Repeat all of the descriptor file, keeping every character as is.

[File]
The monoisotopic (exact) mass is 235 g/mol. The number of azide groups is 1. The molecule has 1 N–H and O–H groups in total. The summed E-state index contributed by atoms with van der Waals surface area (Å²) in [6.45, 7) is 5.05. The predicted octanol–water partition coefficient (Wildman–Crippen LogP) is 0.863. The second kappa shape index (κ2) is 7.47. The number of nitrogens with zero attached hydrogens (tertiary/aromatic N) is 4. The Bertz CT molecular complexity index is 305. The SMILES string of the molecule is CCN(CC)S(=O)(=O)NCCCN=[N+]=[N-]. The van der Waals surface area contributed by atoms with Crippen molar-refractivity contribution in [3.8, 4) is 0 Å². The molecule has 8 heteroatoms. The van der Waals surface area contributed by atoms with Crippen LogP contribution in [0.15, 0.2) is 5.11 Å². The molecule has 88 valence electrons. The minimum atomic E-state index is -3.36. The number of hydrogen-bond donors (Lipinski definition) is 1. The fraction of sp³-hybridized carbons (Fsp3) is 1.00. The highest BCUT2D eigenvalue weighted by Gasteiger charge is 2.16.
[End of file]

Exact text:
The monoisotopic (exact) mass is 235 g/mol. The number of azide groups is 1. The molecule has 1 N–H and O–H groups in total. The summed E-state index contributed by atoms with van der Waals surface area (Å²) in [6.45, 7) is 5.05. The predicted octanol–water partition coefficient (Wildman–Crippen LogP) is 0.863. The second kappa shape index (κ2) is 7.47. The number of nitrogens with zero attached hydrogens (tertiary/aromatic N) is 4. The Bertz CT molecular complexity index is 305. The SMILES string of the molecule is CCN(CC)S(=O)(=O)NCCCN=[N+]=[N-]. The van der Waals surface area contributed by atoms with Crippen molar-refractivity contribution in [3.8, 4) is 0 Å². The molecule has 8 heteroatoms. The van der Waals surface area contributed by atoms with Crippen LogP contribution in [0.15, 0.2) is 5.11 Å². The molecule has 88 valence electrons. The minimum atomic E-state index is -3.36. The number of hydrogen-bond donors (Lipinski definition) is 1. The fraction of sp³-hybridized carbons (Fsp3) is 1.00. The highest BCUT2D eigenvalue weighted by Gasteiger charge is 2.16.